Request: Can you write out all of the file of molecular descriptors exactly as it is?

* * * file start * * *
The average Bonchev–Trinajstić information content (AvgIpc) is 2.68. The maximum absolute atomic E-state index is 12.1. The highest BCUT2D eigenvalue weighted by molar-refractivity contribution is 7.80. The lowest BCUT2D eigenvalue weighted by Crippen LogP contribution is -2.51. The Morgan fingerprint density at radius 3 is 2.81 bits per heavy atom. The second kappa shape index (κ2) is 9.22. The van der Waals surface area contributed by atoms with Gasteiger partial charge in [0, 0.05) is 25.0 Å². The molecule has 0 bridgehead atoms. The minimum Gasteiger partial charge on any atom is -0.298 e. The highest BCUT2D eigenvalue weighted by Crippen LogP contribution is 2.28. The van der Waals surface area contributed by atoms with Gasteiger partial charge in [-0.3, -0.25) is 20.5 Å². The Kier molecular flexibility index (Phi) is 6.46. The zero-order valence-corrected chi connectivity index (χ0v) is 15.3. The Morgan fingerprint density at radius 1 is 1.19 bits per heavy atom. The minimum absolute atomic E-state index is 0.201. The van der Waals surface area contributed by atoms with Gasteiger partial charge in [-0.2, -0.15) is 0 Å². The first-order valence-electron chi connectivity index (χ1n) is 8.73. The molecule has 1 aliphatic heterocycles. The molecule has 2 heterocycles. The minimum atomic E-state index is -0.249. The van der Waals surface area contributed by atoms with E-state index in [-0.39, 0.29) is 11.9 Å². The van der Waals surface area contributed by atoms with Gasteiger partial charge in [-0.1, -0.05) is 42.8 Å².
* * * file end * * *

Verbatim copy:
The average Bonchev–Trinajstić information content (AvgIpc) is 2.68. The maximum absolute atomic E-state index is 12.1. The highest BCUT2D eigenvalue weighted by molar-refractivity contribution is 7.80. The lowest BCUT2D eigenvalue weighted by Crippen LogP contribution is -2.51. The Morgan fingerprint density at radius 3 is 2.81 bits per heavy atom. The second kappa shape index (κ2) is 9.22. The van der Waals surface area contributed by atoms with Gasteiger partial charge in [0, 0.05) is 25.0 Å². The molecule has 0 bridgehead atoms. The minimum Gasteiger partial charge on any atom is -0.298 e. The highest BCUT2D eigenvalue weighted by Crippen LogP contribution is 2.28. The van der Waals surface area contributed by atoms with Gasteiger partial charge in [-0.3, -0.25) is 20.5 Å². The Kier molecular flexibility index (Phi) is 6.46. The zero-order valence-corrected chi connectivity index (χ0v) is 15.3. The Morgan fingerprint density at radius 1 is 1.19 bits per heavy atom. The minimum absolute atomic E-state index is 0.201. The van der Waals surface area contributed by atoms with Gasteiger partial charge in [-0.2, -0.15) is 0 Å². The first-order valence-electron chi connectivity index (χ1n) is 8.73. The molecule has 1 aliphatic heterocycles. The molecule has 2 heterocycles. The minimum atomic E-state index is -0.249. The van der Waals surface area contributed by atoms with E-state index in [-0.39, 0.29) is 11.9 Å². The van der Waals surface area contributed by atoms with Gasteiger partial charge in [-0.1, -0.05) is 42.8 Å².